Tiffany is a sleep-deprived mom to a teen, a toddler, and a newborn. You can catch her blogging over a cup of coffee at Lattes And Life. You can also find her Twitter feed @give_me_a_latte.
Adding Baby Cereal to Bottles
By the time your baby is a few weeks old, chances are someone has suggested adding cereal to her bottle to make her sleep longer at night. In fact, many parents swear by this method and encourage everyone they know to follow suit.
Yet, there is no scientific evidence to back up this claim. The medical and parenting communities actually say this practice can be harmful! Let’s take a closer look.
(There is a small group of babies who pediatricians may advise adding cereal to their bottles: babies with severe reflux. Always follow your doctor’s advice).
1. Parents claim that adding cereal to the bottle makes baby sleep longer.
Many research studies have been conducted, comparing sleep habits of babies who had cereal added to their bottle and those who did not. Under research conditions, no difference has been found. Babies will “sleep through the night” when they are ready; each one reaches that milestone at a different rate.
2. Cereal is empty calories at this age.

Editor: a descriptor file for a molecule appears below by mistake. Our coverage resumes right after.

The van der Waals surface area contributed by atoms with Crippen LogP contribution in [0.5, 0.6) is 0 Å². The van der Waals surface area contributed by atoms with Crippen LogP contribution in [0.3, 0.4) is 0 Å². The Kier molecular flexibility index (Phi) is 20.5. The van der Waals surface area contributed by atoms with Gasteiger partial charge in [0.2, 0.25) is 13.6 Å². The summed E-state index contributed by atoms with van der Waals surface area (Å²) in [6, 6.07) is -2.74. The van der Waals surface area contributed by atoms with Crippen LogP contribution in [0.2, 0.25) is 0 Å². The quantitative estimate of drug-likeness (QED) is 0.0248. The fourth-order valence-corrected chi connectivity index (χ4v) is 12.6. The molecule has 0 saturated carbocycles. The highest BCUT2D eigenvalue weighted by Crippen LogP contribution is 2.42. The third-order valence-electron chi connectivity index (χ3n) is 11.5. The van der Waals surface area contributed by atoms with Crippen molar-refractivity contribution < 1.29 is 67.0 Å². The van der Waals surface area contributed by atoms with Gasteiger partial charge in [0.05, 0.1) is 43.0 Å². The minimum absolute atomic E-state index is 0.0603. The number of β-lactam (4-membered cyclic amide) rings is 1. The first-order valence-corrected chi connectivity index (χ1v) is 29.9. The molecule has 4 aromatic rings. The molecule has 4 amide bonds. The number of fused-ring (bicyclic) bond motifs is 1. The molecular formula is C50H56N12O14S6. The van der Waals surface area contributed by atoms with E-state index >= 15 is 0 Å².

Babies have definite nutrition requirements. Adding cereal to the bottle only adds empty calories to baby’s diet, which isn’t a habit you want to establish at such a young age!
3. Introducing solid foods too early can aggravate food allergies.
Many in the dietetic community feel that food allergies may be triggered by early exposure to the allergen, before the body is ready to process it. Exposing a baby to grains in the form of cereal in their bottle could possibly increase the chance they’ll develop a food allergy.
4. Baby’s feeding mechanisms aren’t designed for processing solids this early.
Young babies have a reflex that pushes their tongue against whatever comes into their mouth. This is necessary for the sucking required at the breast or bottle. This reflex naturally begins to go away around four months of age, making it easier to begin using a spoon to feed baby.
Also, some babies struggle to coordinate everything required in order to suckle properly. Introducing cereal to their bottles could aggravate this, causing them to choke (and potentially aspirate cereal into their lungs).
5. Adding cereal to the bottle alters baby’s fullness cues.
Babies have internal mechanisms that regulate feeding, so they only eat what they need. Adding cereal to the bottle interferes with these mechanisms, causing them to take in more calories than necessary. Researchers fear this can lead to a lifetime habit of overeating, and could contribute to the obesity epidemic we face today.
For all intents and purposes, it appears better to save solid foods until baby is four to six months of age and ready to accept food from a spoon. You can help encourage your baby to sleep better at night by following some of the tips I’ve shared in previous articles. In the meantime, try to snuggle your way through middle-of-the-night feedings with a smile. They won’t last forever, I promise!
Disclaimer: The previous article is not medical advice from a medical professional. Always consult your physician for medical advice in the health care and treatment of medical concerns with your baby.